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Why does the page say "In-universe examples only" yet NONE of the examples are in-universe?
I agree this makes absolutely no sense. Isn't In Universe Examples Only, and the whole concept of In-Universe for that matter, limited to Audience Reactions?
I think what they really mean is "no misusing the term 'subversion' to mean something else than what it's defined as here".
Which has absolutely nothing to do with In-Universe.
What is the difference between averted and subverted?
Subverted Trope: "Basically, this is playing bait and switch with a trope. A work makes you think a trope is going to happen, but it doesn't." " Averted Trope: "Tropes have exceptions. Sometimes a writer uses a situation that seems indelibly married to a trope, but the trope never appears. It's not a Subverted Trope, because the lack of trope is never pointed out. Nor is it a Lampshade Hanging, because the presence of trope is never pointed out. The trope just isn't there. That is the core meaning of "averted". The writer just went past the trope. He ignored it, he forgot it existed, or it wasn't even a trope at all in his culture. " Using the examples in the own pages:
"Take the trope Incredibly Obvious Bug. The trope is that listening and tracking devices are huge and obvious with blinking lights, instead of being small, stealthy, and hidden.
Played straight: A villain plants an Incredibly Obvious Bug on a chair. Despite the green flashing light and periodic beep, the hero does not notice it.
Subversion: A villain plants an Incredibly Obvious Bug on a chair. The hero finds it and throws it out, muttering, "Does he think I'm blind?"
Averted: A villain plants a bug on a chair. It is small, camouflaged and unobtrusive, and goes undetected by the hero. The trope never comes into play. "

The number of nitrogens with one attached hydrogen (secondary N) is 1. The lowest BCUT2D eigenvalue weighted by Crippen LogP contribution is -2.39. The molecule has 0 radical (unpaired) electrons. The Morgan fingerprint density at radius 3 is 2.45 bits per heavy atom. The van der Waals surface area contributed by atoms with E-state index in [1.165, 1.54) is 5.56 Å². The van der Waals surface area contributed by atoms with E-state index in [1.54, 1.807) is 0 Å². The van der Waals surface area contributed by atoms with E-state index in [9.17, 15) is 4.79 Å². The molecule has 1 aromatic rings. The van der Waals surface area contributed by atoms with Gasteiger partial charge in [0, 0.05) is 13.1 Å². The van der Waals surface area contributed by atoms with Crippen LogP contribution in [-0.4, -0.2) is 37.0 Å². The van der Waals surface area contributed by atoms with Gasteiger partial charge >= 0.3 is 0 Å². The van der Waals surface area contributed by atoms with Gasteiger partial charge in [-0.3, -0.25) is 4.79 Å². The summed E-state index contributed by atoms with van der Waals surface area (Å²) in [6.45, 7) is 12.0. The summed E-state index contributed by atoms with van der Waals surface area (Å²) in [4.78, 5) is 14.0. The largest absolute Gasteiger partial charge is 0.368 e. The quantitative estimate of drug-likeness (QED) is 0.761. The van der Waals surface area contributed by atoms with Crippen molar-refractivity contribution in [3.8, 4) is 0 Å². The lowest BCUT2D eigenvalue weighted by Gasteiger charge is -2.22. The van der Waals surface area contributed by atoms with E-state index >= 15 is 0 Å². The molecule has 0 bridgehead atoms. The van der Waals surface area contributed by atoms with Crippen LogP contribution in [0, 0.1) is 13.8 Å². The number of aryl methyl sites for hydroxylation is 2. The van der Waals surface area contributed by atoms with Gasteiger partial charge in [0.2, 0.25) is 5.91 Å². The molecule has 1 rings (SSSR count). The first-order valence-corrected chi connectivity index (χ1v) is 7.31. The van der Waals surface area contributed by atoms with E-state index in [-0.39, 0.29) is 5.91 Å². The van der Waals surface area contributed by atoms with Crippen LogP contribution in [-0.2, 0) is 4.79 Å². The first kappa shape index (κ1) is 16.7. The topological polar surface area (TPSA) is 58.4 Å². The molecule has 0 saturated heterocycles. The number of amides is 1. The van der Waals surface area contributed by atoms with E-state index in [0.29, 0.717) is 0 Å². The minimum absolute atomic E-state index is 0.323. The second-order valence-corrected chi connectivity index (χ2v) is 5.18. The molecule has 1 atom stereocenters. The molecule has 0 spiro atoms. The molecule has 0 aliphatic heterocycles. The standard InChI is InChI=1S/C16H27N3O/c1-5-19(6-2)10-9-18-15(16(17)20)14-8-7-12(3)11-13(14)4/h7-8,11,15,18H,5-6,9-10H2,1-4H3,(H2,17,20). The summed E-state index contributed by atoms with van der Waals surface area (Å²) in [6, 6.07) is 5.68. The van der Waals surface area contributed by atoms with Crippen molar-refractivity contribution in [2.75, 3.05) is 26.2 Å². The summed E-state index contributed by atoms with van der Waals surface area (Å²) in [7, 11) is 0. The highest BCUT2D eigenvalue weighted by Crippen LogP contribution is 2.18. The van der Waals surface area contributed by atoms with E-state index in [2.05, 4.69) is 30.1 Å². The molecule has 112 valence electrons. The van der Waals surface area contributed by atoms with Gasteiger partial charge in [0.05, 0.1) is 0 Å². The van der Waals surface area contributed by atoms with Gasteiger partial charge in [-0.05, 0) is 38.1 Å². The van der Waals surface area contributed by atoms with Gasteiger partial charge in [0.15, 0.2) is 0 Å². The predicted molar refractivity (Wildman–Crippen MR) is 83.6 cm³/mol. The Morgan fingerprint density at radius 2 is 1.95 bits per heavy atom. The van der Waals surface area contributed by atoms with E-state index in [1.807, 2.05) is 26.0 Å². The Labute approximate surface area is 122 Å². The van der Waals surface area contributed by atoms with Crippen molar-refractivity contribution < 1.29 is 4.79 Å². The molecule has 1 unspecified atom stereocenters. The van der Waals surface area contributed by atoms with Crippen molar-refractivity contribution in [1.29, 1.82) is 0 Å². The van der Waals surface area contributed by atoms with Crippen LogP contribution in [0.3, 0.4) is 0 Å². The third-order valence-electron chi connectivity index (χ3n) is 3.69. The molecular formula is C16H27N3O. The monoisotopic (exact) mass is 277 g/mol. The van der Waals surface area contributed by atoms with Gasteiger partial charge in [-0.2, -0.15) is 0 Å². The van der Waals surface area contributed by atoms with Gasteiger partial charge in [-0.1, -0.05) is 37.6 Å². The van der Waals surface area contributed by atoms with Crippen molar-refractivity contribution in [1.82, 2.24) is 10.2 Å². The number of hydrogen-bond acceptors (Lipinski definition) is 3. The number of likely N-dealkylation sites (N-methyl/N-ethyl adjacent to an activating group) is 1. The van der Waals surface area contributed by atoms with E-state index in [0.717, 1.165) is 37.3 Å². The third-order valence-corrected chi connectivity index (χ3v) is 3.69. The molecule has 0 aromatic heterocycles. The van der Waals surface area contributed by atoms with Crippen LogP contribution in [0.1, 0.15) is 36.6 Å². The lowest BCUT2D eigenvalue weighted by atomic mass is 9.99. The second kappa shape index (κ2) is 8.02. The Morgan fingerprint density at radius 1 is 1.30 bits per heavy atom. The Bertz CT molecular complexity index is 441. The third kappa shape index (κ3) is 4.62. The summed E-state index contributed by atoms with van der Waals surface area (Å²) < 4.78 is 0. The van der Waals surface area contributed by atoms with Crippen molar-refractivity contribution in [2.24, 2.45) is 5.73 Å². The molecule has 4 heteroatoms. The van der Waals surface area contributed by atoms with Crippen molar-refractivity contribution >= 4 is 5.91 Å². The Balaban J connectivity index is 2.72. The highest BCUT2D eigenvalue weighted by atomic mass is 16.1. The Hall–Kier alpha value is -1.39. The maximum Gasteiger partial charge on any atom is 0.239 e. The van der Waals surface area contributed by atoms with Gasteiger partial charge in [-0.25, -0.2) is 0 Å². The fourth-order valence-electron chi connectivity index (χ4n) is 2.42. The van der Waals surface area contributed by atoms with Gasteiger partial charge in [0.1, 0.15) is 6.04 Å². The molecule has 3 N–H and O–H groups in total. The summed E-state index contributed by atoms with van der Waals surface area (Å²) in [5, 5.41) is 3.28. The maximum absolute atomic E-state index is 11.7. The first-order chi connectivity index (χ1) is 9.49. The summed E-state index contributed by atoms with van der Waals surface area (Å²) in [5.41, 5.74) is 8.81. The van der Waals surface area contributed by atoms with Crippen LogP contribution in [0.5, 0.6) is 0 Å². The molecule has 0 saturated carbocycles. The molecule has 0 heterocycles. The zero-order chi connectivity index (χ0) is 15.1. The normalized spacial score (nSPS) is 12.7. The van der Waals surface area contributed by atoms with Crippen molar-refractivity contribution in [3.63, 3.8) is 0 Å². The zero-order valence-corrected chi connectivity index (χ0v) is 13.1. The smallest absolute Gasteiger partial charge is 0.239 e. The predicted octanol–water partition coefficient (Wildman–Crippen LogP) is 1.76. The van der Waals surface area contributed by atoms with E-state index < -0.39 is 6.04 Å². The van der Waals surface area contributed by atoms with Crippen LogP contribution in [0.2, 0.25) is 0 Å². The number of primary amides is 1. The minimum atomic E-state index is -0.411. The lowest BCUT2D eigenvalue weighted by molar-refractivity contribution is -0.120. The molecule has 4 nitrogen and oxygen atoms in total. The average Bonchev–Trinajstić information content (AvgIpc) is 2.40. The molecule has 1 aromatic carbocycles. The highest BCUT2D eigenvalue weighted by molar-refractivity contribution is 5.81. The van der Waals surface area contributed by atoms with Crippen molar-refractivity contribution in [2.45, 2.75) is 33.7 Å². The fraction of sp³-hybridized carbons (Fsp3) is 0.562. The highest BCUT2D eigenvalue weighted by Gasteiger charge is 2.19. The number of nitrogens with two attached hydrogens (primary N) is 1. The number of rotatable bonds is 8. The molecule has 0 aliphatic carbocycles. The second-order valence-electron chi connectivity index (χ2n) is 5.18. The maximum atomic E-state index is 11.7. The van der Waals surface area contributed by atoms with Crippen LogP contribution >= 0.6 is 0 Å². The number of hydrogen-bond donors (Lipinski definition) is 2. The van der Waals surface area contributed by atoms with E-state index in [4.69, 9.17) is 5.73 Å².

"A full comparison could go something like this: A car chase is in progress at reckless speeds. The camera cuts to some workers carrying a Sheet of Glass, then cuts back to the panicked driver headed towards the workers. It seems pretty obvious that the driver is going to smash the glass sheet into a million fragments... or is it?
If the car drives through the pane of glass, it's played straight.
If the car drives through the pane of glass, and the workers are heard complaining about why cars that are being chased can avoid nearly everything but a pane of glass, it's lampshaded.
If the car misses the pane of glass, it's subverted.
If something else causes the glass to be broken before the car can even make it to where the glass pane broke, it's also subverted.
Another subversion is if the car hits, but somehow the car phases through and neither the glass nor the car is broken.
If the car misses the pane of glass but something else causes the glass to be broken, it's a double subversion.
If the car hits the pane of glass, and the result is that the glass merely has a car-shaped hole in it, that's downplayed (and also Played for Laughs, but that's another matter. It's also Impact Silhouette played straight.)
However, if the car hits the pane of glass, and the result is that the glass merely has a car-shaped hole in it, but the pane of glass collapsed on itself, it's either played straight or a double subversion (And also breaking a downplay).
If the car hits the glass, but it's the car that shatters (instead of the glass), it's inverted (and a very shoddily-built car at that).
If there is no pane of glass at all, it's averted."
The best way (I think) to describe a subversion is like this:
Imagine the trope as being like a clear, open road. You're walking along the road, and suddenly - WHAM! - turns out there was a cliff you fell off of. You can't "kind of" fall off a cliff, although you can almost fall off a cliff (which would be an Un Twist), but if you fell, you fell off a cliff. The road is a trope, the cliff is a subversion. Detours are not cliffs. Speedbumps and potholes are not cliffs. A good reason for walking/driving on that road is not a cliff. Explaining some of the very realistic consequences of said road is not a cliff.
Does that make sense? Maybe there's a better way to put it, but...yeah.
Wait, wait, what?
"The set-up is a trope; the "something else" is the subversion. It is a deliberate act on the part of the characters, as though they are expecting the trope themselves." (Emphasis added.)